Solo-entrepreneurs (solopreneurs) are fast becoming a very important part of the EU labour market. But those who work for themselves need better support from policymakers to ensure legislation is clear, accessible and not overly burdensome, writes Marco Torregrossa, Secretary General at the European Forum of Independent Professionals.
Look around: the EU is experiencing a surge in independent working and the trend is growing. Coworking spaces have sprung up in towns across the continent and new independent professions are emerging.
Suppose tomorrow morning Mr Junker wakes up and say: “I will never be able to create all the jobs I need in the present economic climate. So, I have to focus on generating as much quality work as I can for my fellow European citizens and attract more people into the labour market. I will focus on flexible and independent work instead. I will focus on empowering solopreneurs”.
New ways of working have already transformed the entertainment, media and publishing industries and the same is now happening in many other sectors – from transportation to accommodation, finance to education. Goods and services are becoming more readily and cheaply available, in smaller parts and from a larger number of suppliers. Consumers expect to be able to order a cab, a movie, or even a doctor on demand. Today’s companies, too, expect workers to be available on short notice, for particular tasks, with specialised skills. This means work is more available than ever, but in a different way than before. Instead of one job from one employer, workers now hold several jobs at the same time that originate from several places, and come in many shapes and sizes. Numerous sources of income and the ability to scale up or down according to time and need has become a growing feature of our economy. The result is a need for policy makers to have a more heterogeneous, and less monolithic understanding of an evolving independent workforce.
The first step towards improving conditions is for solopreneurs to realise they are not alone. 2.3 million enterprises were created in 2012 across the EU, according to last month figures from Eurostat, and most of them (71%) had no employees. Solopreneurs represented 47% of all people employed in newly-born enterprises, making up the smallest of small businesses and the fastest growing segment of the EU labour market.
There is no such thing as the “typical solopreneur”; they are an extremely diverse group of people and range from consultants to journalists, IT experts, artists, translators, and sportspeople. They can also be found in a growing number of new professions in the healthcare, finance, social and education sectors. They often work in partnership with each other and as complements to employees, driving growth and work creation in enterprises. Yet they are not only a source of innovation, as being one’s own boss is also associated with greater professional satisfaction, job quality and improved work-life balance.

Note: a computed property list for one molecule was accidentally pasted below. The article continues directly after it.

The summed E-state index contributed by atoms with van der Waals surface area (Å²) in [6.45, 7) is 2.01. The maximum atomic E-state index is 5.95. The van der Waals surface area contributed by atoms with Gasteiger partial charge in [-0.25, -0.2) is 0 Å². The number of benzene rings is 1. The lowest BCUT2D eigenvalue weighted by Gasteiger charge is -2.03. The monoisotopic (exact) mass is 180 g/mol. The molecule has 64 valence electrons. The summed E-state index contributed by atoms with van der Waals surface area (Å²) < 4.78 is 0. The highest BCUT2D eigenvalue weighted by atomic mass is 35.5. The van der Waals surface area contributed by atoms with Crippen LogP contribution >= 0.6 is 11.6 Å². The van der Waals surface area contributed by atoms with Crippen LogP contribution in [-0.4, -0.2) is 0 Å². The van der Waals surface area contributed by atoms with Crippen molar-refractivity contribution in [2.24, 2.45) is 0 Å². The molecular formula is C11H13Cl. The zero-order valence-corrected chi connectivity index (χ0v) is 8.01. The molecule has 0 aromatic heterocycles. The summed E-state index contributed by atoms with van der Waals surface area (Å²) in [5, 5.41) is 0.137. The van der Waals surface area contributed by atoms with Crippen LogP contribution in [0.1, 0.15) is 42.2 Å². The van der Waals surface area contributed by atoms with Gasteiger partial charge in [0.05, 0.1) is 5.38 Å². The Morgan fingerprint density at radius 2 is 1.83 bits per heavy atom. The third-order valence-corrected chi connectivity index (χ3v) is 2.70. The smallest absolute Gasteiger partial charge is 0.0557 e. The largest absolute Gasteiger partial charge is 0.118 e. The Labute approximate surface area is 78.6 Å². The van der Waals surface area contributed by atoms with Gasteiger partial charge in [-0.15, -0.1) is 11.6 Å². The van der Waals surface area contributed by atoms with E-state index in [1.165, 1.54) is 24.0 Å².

Despite all this, the significance of independent working is still not sufficiently taken into account in European legislation for micro-enterprises. European Institutions should be bold enough to create more ambitious policies in support to solopreneurs. Solopreneurs should be defined as a unique subset of micro-enterprises with demonstrable value as economic agents in their own rights and proper recognition in official statistics. They need better regulation that specifically considers their needs, for instance by adapting the SME Test and the “Think Small First” approach in impact assessments to the one-person SMEs. Finally they should be given access to social security programs, training schemes, funding instruments and tax benefits that are usually closed for solopreneurs. With these recommendations in mind, the upcoming EU Directive on the Single-Member Companies – currently debated in the Legal Affairs Committee of the European Parliament – is an opportunity to give fresh support to solopreneurs, above all those willing to expand at cross-border level in the EU Internal Market.
The future of work is here, and it’s no longer just about creating jobs or matching supply and demand through online platforms. It’s about creating the right infrastructure for people to find multiple and better alternatives than a traditional employment.
By Marco Torregrossa